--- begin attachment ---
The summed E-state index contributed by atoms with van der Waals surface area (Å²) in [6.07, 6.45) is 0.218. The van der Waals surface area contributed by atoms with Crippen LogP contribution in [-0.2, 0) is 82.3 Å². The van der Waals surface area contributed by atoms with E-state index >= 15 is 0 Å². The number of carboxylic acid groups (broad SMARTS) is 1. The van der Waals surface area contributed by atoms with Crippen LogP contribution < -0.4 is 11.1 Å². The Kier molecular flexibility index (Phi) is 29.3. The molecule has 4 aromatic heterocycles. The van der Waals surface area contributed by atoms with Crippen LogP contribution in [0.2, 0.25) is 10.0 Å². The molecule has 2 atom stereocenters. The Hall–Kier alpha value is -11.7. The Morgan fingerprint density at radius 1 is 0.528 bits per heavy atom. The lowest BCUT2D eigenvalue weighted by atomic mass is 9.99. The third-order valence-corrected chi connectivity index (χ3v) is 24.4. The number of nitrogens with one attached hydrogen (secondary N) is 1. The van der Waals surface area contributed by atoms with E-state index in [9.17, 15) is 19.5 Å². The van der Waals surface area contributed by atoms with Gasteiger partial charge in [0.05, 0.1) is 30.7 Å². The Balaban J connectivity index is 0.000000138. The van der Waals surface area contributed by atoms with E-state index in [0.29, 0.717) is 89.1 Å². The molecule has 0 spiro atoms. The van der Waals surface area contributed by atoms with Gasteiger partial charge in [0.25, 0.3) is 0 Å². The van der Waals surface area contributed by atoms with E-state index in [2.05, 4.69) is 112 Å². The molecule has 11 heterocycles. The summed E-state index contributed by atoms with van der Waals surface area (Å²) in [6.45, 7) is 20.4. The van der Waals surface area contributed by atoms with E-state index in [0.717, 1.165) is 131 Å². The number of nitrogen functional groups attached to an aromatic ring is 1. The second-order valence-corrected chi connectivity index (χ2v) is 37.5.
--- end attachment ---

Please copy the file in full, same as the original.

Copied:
The summed E-state index contributed by atoms with van der Waals surface area (Å²) in [6.07, 6.45) is 0.218. The van der Waals surface area contributed by atoms with Crippen LogP contribution in [-0.2, 0) is 82.3 Å². The van der Waals surface area contributed by atoms with E-state index >= 15 is 0 Å². The number of carboxylic acid groups (broad SMARTS) is 1. The van der Waals surface area contributed by atoms with Crippen LogP contribution < -0.4 is 11.1 Å². The Kier molecular flexibility index (Phi) is 29.3. The molecule has 4 aromatic heterocycles. The van der Waals surface area contributed by atoms with Crippen LogP contribution in [0.2, 0.25) is 10.0 Å². The molecule has 2 atom stereocenters. The Hall–Kier alpha value is -11.7. The Morgan fingerprint density at radius 1 is 0.528 bits per heavy atom. The lowest BCUT2D eigenvalue weighted by atomic mass is 9.99. The third-order valence-corrected chi connectivity index (χ3v) is 24.4. The number of nitrogens with one attached hydrogen (secondary N) is 1. The van der Waals surface area contributed by atoms with E-state index in [9.17, 15) is 19.5 Å². The van der Waals surface area contributed by atoms with Gasteiger partial charge in [0.05, 0.1) is 30.7 Å². The Balaban J connectivity index is 0.000000138. The van der Waals surface area contributed by atoms with E-state index in [0.29, 0.717) is 89.1 Å². The molecule has 0 spiro atoms. The van der Waals surface area contributed by atoms with Gasteiger partial charge in [0.25, 0.3) is 0 Å². The van der Waals surface area contributed by atoms with E-state index in [2.05, 4.69) is 112 Å². The molecule has 11 heterocycles. The summed E-state index contributed by atoms with van der Waals surface area (Å²) in [6.45, 7) is 20.4. The van der Waals surface area contributed by atoms with E-state index in [0.717, 1.165) is 131 Å². The number of nitrogen functional groups attached to an aromatic ring is 1. The second-order valence-corrected chi connectivity index (χ2v) is 37.5.